Adenosine Receptors in Neurodegenerative Diseases covers the role of adenosine receptors in brain function, also focusing on related methodologies and perspectives in therapeutics. The book provides an up-to-date overview by the best specialists in the field, helping readers consider the importance of adenosine and expand the global impact and visibility of adenosine research in the CNS field.
Chapters include adenosine biology and signaling, gene regulation, control of motor function, and novel adenosine-based therapies in the CNS. It is an ideal resource for researchers, advanced graduate students, clinicians, and industry scientists working in the fields of clinical neuroscience and molecular and cellular neuroscience.
- Comprehensive reference that details adenosine receptors in neurodegenerative disorders, with details on brain function and possible therapeutics
- Gives insights on how these receptors modulate the neurodegenerative outcomes in different disorders
- Edited by two of the leading researchers in the field regarding adenosine role in the brain in aging and neurodegenerative conditions
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About the Author
Dr. David Blum is Research Director at Inserm in the “Alzheimer & Tauopathies” laboratory, a founder unit of the Jean-Pierre Aubert Research Centre (UMR-S 1172; Lille, France). His group is particularly focused on how environmental factors affect brain disorders with a particular interest towards caffeine. His current topic in this field relates to the impact of adenosine receptor modulation in neurological and neurodegenerative disorders as well as to the better understanding of molecular effects of caffeine into the brain. David has also a strong interest to translate his findings towards clinical studies, epidemiological and genetics. David graduated at Strasbourg University, France; obtained his PhD in Neurosciences at Grenoble University, France in 1999; and developed post-doctoral research experience at ULB, Brussels, Belgium. He has been recruited as senior researcher at Inserm in 2006. His main contributions includes the description of the complex role of adenosine receptors in Huntington’s disease and the first demonstration of regulatory role of A2A receptor contribution in Tauopathies (with Dr. Lopes). David authors more that 90 papers with more that 2500 citations, including top Neuroscience Journals as Lancet Neurology, Molecular Psychiatry, Journal of Neuroscience, Neurobiology of Aging or Human Molecular Genetics. David serves in several editorial boards as associate editors and as expert for most Neuroscience journals and fundings agencies in his field.Luísa V. Lopes is a Group leader@iMM Lisboa, Portugal. Her current work focuses on understanding the mechanisms inducing the "early-aging" of the cognitive function. The team has extensively provided evidence for an important contribution of adenosine receptors in pathophysiological context, and their impact in noxious brain conditions such as stress, aging and neurodegeneration, being awarded by FEBS, FENS and EMBO. Luisa graduated in Lisbon in 1998 in Biochemistry and then pursued a PhD in Neurosciences being trained in the University of Cambridge, UK and at the Karolisnka Institute, Sweden. She acquired postdoctoral experience in a company setting (Nestlé Research Center; Switzerland) studying brain-gut interactions with particular focus on early-life stress. Luisa established her own research group in 2013 as recipient of an Investigator FCT position. Her contribution includes providing the crucial first evidence of a possible glucocorticoid-adenosine link in Alzheimer’s disease (with D. Blum) following previous groundwork suggesting circadian disorders as a trigger for accelerated cognitive loss. She has authored more than 40 papers in international peer-reviewed journals with over 1000 citations. These include top journals in the field of neuroscience, such as Molecular Psychiatry, Neurobiology of Ageing, Journal of Neuroscience, as a senior author; including an award publication in TINS. Luisa has also served as a Board Member of Portuguese Society for Neuroscience and got an award from DANA Alliance for her work in raising public awareness for brain research.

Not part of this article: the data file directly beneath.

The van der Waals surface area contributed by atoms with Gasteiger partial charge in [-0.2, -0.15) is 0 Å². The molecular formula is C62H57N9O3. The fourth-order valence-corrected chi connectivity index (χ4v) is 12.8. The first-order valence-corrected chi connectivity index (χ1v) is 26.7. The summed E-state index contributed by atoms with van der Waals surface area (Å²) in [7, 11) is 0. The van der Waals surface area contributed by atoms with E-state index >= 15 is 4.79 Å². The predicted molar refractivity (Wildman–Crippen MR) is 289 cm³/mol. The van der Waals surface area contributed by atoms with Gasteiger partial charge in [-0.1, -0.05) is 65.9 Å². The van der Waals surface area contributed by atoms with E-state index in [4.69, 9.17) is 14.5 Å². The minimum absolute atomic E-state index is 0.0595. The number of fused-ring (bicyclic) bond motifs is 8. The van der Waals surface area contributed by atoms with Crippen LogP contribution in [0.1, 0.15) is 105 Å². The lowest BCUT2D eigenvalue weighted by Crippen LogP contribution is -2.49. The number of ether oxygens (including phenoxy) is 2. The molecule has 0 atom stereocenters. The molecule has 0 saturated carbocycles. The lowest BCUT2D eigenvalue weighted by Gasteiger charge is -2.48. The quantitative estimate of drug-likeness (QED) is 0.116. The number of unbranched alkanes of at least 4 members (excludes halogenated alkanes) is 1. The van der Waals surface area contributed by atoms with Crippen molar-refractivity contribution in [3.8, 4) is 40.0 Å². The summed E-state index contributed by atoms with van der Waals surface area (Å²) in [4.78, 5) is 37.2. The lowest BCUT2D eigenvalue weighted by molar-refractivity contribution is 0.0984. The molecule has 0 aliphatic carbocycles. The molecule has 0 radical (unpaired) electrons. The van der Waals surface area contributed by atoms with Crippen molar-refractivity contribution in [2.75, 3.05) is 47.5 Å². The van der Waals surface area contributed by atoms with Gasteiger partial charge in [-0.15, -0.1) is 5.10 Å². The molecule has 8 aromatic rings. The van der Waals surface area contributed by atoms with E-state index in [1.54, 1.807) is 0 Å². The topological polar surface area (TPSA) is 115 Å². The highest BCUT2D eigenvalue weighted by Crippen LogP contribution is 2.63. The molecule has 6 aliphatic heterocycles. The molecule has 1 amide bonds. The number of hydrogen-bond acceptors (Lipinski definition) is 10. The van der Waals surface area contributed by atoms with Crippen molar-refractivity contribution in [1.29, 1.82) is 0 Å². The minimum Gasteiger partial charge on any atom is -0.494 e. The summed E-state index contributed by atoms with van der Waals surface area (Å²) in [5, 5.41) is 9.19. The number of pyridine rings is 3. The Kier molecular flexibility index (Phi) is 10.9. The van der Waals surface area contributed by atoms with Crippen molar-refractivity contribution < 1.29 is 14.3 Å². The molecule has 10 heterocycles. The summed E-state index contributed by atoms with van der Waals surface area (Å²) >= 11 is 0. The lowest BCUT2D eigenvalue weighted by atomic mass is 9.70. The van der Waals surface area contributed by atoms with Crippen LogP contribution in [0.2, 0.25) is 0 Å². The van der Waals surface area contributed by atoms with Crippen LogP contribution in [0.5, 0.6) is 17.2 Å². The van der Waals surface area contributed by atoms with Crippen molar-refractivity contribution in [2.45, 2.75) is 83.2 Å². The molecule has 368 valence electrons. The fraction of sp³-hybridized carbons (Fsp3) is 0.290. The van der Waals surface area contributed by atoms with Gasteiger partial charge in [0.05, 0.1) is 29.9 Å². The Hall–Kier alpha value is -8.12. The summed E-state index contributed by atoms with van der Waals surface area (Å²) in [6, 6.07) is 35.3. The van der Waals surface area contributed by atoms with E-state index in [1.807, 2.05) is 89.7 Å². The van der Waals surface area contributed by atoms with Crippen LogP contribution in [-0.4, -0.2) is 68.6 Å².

Table of Contents
Section I. Physiology 1. Physiology: Adenosine receptor biology in the CNS Michael Freissmuth and Karl-Norbert Klotz 2. Physiology: Adenosine signaling throughout development Stefania Zappettini and Christophe Bernard 3. Physiology: Influence of adenosine on synaptic excitability Detlev Boison, Raquel B. Dias, Traci Plumb, Sofia Cristóvão-Ferreira and Ana Sebastiao 4. Physiology: Regulation of synaptic transmission by adenosine at the neuromuscular junction Paula Pousinha and Joaquim A. Ribeiro 5. Physiology: Gene-regulation of adenosine A2A receptors in the central nervous system Marta Barrachina, Chien-Yu Lin and Yijuang Chern
Section II. Pathology 6. Pathology: Sleep, adenosine, and neurodegeneration Theresa Bjorness and Robert W. Greene 7. Pathology: neuronal vs glial cell contribution to adenosine A2A receptor-induced neurodegeneration Antonella Ferrante, Maria Teresa Tebano, Alberto Martire, Maria Rosaria Domenici and Patrizia Popoli 8. Pathology: Adenosine and oxygen/glucose deprivation in the brain Felicita Pedata, Ilaria Dettori, Irene Fusco, Elisabetta Coppi, Anna Maria Pugliese and Alessia Melani 9. Pathology: Adenosine receptors and memory disorders Alexandre de Mendonca, David Blum and Jonathan D. Geiger 10. Pathology: Control of motor function by adenosine A2A receptors in Parkinson and Huntington disease Annalisa Pinna, Jadwiga Wardas, Maria Rosaria Domenici, Patrizia Popoli, Giovanni Cossu and Micaela Morelli 11. Pathology: Adenosine receptors oligomers in Parkinson disease Victor Fernández-Dueñas and Francisco Ciruela 12. Pathology: Adenosine control of striatal function - implications for the treatment of apathy in basal ganglia disorders Sergi Ferré